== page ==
once we move out of the “get it at all costs, from any and everyone” attention neediness phase of adolescence, attention becomes a commodity. and to get it, you must (should) give it. hence actual relationships. the giving and receiving of multiple forms of attention. commitment to give to someone with the expectation that you’ll also receive. usually, if in an adult relationship one gives more attention than receives (costs/output outweighs the benefits/gains), there is some form adjustment in the relationship to fix this. hopefully in the form of open and honest communication of needs and mutual agreement to work at equal levels of giving. to survive, a (healthy) adult relationship must must must have two way giving of attention to meet each other’s needs.
where the hell am i going with this? right here.
much like in my one way relationships theory, social media and social networking sites are messing with naturally created mechanisms that foster healthy and sustainable relationships.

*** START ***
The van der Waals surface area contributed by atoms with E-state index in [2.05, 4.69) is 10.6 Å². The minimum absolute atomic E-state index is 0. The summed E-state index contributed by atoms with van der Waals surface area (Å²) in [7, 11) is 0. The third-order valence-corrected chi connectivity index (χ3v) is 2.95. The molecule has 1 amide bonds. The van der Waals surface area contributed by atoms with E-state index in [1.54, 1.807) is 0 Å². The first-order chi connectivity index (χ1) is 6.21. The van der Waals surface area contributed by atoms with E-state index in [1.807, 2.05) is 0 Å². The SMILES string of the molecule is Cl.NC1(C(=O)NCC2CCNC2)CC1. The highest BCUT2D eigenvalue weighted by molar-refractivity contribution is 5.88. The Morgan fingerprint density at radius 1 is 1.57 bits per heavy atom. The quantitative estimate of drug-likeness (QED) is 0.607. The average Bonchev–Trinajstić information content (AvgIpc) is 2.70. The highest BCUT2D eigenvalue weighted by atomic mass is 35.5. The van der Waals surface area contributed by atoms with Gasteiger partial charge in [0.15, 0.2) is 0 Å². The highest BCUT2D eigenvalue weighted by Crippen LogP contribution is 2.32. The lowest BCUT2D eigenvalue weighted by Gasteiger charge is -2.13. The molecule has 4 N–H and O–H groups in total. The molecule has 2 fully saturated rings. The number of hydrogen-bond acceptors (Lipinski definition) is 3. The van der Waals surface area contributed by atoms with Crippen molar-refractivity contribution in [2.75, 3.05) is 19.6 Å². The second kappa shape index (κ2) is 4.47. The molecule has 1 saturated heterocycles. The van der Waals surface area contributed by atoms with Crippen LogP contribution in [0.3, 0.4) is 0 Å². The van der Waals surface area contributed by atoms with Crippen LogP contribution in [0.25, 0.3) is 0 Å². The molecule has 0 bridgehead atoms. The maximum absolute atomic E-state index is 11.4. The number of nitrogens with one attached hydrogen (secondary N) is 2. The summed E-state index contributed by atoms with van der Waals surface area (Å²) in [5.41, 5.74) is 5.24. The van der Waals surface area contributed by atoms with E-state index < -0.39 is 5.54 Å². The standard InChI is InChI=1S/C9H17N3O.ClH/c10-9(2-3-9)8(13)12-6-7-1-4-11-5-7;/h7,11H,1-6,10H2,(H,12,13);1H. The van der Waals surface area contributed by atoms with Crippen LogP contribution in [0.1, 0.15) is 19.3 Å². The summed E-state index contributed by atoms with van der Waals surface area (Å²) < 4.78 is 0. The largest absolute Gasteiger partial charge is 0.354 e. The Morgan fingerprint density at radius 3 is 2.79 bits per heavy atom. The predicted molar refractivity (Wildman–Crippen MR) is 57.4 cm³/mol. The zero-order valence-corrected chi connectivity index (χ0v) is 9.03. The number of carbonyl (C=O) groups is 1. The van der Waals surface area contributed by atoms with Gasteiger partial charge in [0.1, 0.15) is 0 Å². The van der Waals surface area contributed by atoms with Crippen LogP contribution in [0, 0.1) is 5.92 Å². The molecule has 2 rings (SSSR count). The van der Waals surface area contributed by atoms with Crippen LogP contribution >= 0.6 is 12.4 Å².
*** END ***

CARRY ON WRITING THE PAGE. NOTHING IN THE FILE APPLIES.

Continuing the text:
essentially, social media sites provide an avenue for receiving immediate and instant attention. and as all of us longer time twitterers, or facebook status users can attest to, the feeling like someone is always there listening, caring, and paying attention (giving us attention) is addicting. why is it so addicting? because, theoretically, as an adult we no longer need to give attention to get it. now you may believe that by following others’ status and goings on we are giving attention back. but i will argue that really it is just a passive act of being present on the site that ‘gives’ the attention. therefore it does not take effort or energy. (and you may WANT to give attention to friends and followers, but the act is not necessary)